Pressurised intraperitoneal aerosol chemotherapy: rationale, evidence, and potential indications.

Details

Serval ID
serval:BIB_8AFF34473ED9
Type
Article: article from journal or magazin.
Publication sub-type
Review (review): journal as complete as possible of one specific subject, written based on exhaustive analyses from published work.
Collection
Publications
Institution
Title
Pressurised intraperitoneal aerosol chemotherapy: rationale, evidence, and potential indications.
Journal
The Lancet. Oncology
Author(s)
Alyami M., Hübner M., Grass F., Bakrin N., Villeneuve L., Laplace N., Passot G., Glehen O., Kepenekian V.
ISSN
1474-5488 (Electronic)
ISSN-L
1470-2045
Publication state
Published
Issued date
07/2019
Peer-reviewed
Oui
Volume
20
Number
7
Pages
e368-e377
Language
english
Notes
Publication types: Journal Article ; Review
Publication Status: ppublish
Abstract
Pressurised intraperitoneal aerosol chemotherapy (PIPAC) was introduced as a new treatment for patients with peritoneal metastases in November, 2011. Reports of its feasibility, tolerance, and efficacy have encouraged centres worldwide to adopt PIPAC as a novel drug delivery technique. In this Review, we detail the technique and rationale of PIPAC and critically assess its evidence and potential indications. A systematic search was done to identify all relevant literature on PIPAC published between Jan 1, 2011, and Jan 31, 2019. A total of 106 articles or reports on PIPAC were identified, and 45 clinical studies on 1810 PIPAC procedures in 838 patients were included for analysis. Repeated PIPAC delivery was feasible in 64% of patients with few intraoperative and postoperative surgical complications (3% for each in prospective studies). Adverse events (Common Terminology Criteria for Adverse Events greater than grade 2) occurred after 12-15% of procedures, and commonly included bowel obstruction, bleeding, and abdominal pain. Repeated PIPAC did not have a negative effect on quality of life. Using PIPAC, an objective clinical response of 62-88% was reported for patients with ovarian cancer (median survival of 11-14 months), 50-91% for gastric cancer (median survival of 8-15 months), 71-86% for colorectal cancer (median survival of 16 months), and 67-75% (median survival of 27 months) for peritoneal mesothelioma. From our findings, PIPAC has been shown to be feasible and safe. Data on objective response and quality of life were encouraging. Therefore, PIPAC can be considered as a treatment option for refractory, isolated peritoneal metastasis of various origins. However, its use in further indications needs to be validated by prospective studies.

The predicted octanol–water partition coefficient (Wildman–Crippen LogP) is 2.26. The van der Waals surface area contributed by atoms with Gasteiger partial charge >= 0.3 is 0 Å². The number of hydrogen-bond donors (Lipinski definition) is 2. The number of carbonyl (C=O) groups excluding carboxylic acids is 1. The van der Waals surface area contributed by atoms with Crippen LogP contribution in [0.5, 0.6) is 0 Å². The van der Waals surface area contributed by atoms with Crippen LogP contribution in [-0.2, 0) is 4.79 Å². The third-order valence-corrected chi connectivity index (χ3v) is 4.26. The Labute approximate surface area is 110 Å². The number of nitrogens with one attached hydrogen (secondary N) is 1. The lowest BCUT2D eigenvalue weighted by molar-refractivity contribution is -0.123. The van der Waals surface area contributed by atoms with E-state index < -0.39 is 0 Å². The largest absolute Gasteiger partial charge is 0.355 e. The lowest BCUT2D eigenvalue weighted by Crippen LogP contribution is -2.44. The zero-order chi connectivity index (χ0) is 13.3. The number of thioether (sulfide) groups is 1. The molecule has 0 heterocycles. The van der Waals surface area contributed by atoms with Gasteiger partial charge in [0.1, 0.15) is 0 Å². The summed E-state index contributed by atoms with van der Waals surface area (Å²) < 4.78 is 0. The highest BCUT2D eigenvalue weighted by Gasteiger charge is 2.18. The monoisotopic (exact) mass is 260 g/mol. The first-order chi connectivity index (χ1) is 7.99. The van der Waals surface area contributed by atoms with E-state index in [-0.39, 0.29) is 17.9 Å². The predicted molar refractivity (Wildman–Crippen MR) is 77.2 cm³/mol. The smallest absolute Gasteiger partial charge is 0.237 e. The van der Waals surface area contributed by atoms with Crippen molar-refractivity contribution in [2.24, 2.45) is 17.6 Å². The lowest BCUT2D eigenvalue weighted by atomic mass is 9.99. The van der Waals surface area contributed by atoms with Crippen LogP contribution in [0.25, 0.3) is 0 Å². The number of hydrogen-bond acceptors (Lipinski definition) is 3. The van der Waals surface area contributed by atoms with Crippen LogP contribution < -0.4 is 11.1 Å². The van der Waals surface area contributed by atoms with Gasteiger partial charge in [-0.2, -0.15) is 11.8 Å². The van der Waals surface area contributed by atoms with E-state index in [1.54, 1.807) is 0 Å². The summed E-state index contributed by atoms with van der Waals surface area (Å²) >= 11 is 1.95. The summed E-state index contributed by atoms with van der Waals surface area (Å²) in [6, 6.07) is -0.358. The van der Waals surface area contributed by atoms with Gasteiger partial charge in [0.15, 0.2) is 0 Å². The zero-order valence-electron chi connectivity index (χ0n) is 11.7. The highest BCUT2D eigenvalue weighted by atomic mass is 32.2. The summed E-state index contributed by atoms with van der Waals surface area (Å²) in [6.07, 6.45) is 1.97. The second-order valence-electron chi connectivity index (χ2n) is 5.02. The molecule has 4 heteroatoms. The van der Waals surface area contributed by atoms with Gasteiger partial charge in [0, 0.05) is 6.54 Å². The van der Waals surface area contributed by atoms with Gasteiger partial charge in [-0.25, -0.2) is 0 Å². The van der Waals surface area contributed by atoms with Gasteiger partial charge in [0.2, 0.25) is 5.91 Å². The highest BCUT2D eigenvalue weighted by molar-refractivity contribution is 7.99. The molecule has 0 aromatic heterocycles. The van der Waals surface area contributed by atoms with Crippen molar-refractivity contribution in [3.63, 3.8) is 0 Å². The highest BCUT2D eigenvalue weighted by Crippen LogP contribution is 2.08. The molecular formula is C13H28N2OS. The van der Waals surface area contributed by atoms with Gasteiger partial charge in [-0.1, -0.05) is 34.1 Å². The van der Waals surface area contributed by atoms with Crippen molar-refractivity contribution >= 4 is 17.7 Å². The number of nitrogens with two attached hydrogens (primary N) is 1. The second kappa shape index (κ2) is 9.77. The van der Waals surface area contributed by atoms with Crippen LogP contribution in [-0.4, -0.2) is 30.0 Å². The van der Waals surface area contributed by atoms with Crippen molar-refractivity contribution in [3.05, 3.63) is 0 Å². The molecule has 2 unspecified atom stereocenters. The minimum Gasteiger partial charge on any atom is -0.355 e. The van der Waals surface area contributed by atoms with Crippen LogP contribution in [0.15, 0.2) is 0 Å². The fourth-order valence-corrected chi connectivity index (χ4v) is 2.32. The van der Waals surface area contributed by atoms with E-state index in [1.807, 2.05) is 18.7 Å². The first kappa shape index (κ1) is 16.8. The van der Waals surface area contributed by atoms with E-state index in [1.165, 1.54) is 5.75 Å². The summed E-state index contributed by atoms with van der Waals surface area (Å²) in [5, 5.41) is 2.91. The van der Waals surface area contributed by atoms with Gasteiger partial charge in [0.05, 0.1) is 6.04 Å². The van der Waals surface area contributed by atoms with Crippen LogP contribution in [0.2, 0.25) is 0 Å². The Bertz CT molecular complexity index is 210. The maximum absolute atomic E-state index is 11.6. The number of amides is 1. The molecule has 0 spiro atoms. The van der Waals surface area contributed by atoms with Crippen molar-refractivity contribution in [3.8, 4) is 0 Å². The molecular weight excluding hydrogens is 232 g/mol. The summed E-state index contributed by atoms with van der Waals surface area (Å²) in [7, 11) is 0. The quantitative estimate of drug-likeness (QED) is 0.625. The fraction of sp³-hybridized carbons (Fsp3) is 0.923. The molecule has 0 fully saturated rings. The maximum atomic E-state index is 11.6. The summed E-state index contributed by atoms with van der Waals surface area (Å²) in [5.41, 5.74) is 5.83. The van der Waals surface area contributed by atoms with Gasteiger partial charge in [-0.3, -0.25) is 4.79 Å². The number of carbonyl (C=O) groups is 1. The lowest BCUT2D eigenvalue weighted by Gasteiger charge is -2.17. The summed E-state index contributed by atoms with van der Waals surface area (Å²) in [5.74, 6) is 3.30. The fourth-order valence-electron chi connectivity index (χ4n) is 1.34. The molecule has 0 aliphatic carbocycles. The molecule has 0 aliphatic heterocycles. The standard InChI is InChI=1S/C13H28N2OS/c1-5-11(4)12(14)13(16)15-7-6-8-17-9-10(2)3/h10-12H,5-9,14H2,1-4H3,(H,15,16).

Keywords
Aerosols, Antineoplastic Agents/administration & dosage, Drug Delivery Systems/methods, Humans, Peritoneal Neoplasms/drug therapy, Peritoneal Neoplasms/secondary, Pressure
Pubmed
Web of science
Create date
18/07/2019 17:11
Last modification date
07/07/2020 6:20
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